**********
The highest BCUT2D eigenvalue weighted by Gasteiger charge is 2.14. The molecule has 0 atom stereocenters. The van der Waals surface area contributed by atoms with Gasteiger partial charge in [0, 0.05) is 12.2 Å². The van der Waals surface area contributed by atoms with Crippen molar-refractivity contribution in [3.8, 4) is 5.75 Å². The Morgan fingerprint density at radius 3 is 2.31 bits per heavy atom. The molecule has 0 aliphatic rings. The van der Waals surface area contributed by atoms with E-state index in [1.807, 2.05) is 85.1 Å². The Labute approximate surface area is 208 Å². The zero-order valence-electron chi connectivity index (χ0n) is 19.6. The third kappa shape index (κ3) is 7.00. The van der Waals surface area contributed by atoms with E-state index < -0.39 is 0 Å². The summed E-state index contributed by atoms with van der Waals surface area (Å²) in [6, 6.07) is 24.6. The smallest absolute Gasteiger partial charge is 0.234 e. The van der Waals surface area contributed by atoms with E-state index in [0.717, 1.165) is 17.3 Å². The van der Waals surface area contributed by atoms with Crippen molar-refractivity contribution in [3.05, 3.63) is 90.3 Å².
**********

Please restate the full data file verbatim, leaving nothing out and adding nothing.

The highest BCUT2D eigenvalue weighted by Gasteiger charge is 2.14. The molecule has 0 atom stereocenters. The van der Waals surface area contributed by atoms with Gasteiger partial charge in [0, 0.05) is 12.2 Å². The van der Waals surface area contributed by atoms with Crippen molar-refractivity contribution in [3.8, 4) is 5.75 Å². The Morgan fingerprint density at radius 3 is 2.31 bits per heavy atom. The molecule has 0 aliphatic rings. The van der Waals surface area contributed by atoms with E-state index in [1.807, 2.05) is 85.1 Å². The Labute approximate surface area is 208 Å². The zero-order valence-electron chi connectivity index (χ0n) is 19.6. The third kappa shape index (κ3) is 7.00. The van der Waals surface area contributed by atoms with E-state index < -0.39 is 0 Å². The summed E-state index contributed by atoms with van der Waals surface area (Å²) in [6, 6.07) is 24.6. The smallest absolute Gasteiger partial charge is 0.234 e. The van der Waals surface area contributed by atoms with E-state index in [0.717, 1.165) is 17.3 Å². The van der Waals surface area contributed by atoms with Crippen molar-refractivity contribution in [3.05, 3.63) is 90.3 Å².